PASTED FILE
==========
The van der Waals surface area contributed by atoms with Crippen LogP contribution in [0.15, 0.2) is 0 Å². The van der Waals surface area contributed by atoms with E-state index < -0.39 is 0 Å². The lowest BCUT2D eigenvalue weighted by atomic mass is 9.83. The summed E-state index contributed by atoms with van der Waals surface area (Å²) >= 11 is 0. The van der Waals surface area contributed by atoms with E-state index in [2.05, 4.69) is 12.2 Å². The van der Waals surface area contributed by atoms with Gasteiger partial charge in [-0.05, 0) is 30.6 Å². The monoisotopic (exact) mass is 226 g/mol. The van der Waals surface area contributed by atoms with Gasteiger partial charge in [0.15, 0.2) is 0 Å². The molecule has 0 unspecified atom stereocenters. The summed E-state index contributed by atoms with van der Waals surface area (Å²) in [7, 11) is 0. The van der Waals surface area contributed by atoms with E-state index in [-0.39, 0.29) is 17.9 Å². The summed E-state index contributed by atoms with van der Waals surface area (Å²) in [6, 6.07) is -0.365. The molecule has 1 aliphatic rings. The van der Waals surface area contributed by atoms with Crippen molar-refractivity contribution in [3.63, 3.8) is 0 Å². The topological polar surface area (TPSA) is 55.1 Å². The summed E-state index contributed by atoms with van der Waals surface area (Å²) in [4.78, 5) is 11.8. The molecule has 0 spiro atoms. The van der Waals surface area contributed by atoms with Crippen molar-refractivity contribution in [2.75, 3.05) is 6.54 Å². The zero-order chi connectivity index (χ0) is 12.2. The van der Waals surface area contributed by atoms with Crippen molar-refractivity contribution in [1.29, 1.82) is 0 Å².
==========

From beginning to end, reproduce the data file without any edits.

The van der Waals surface area contributed by atoms with Crippen LogP contribution in [0.15, 0.2) is 0 Å². The van der Waals surface area contributed by atoms with E-state index < -0.39 is 0 Å². The lowest BCUT2D eigenvalue weighted by atomic mass is 9.83. The summed E-state index contributed by atoms with van der Waals surface area (Å²) >= 11 is 0. The van der Waals surface area contributed by atoms with E-state index in [2.05, 4.69) is 12.2 Å². The van der Waals surface area contributed by atoms with Gasteiger partial charge in [-0.05, 0) is 30.6 Å². The monoisotopic (exact) mass is 226 g/mol. The van der Waals surface area contributed by atoms with Gasteiger partial charge in [0.15, 0.2) is 0 Å². The molecule has 0 unspecified atom stereocenters. The summed E-state index contributed by atoms with van der Waals surface area (Å²) in [7, 11) is 0. The van der Waals surface area contributed by atoms with E-state index in [-0.39, 0.29) is 17.9 Å². The summed E-state index contributed by atoms with van der Waals surface area (Å²) in [6, 6.07) is -0.365. The molecule has 1 aliphatic rings. The van der Waals surface area contributed by atoms with Crippen molar-refractivity contribution in [3.63, 3.8) is 0 Å². The topological polar surface area (TPSA) is 55.1 Å². The summed E-state index contributed by atoms with van der Waals surface area (Å²) in [4.78, 5) is 11.8. The molecule has 0 spiro atoms. The van der Waals surface area contributed by atoms with Crippen molar-refractivity contribution in [2.75, 3.05) is 6.54 Å². The zero-order chi connectivity index (χ0) is 12.2. The van der Waals surface area contributed by atoms with Crippen molar-refractivity contribution in [1.29, 1.82) is 0 Å².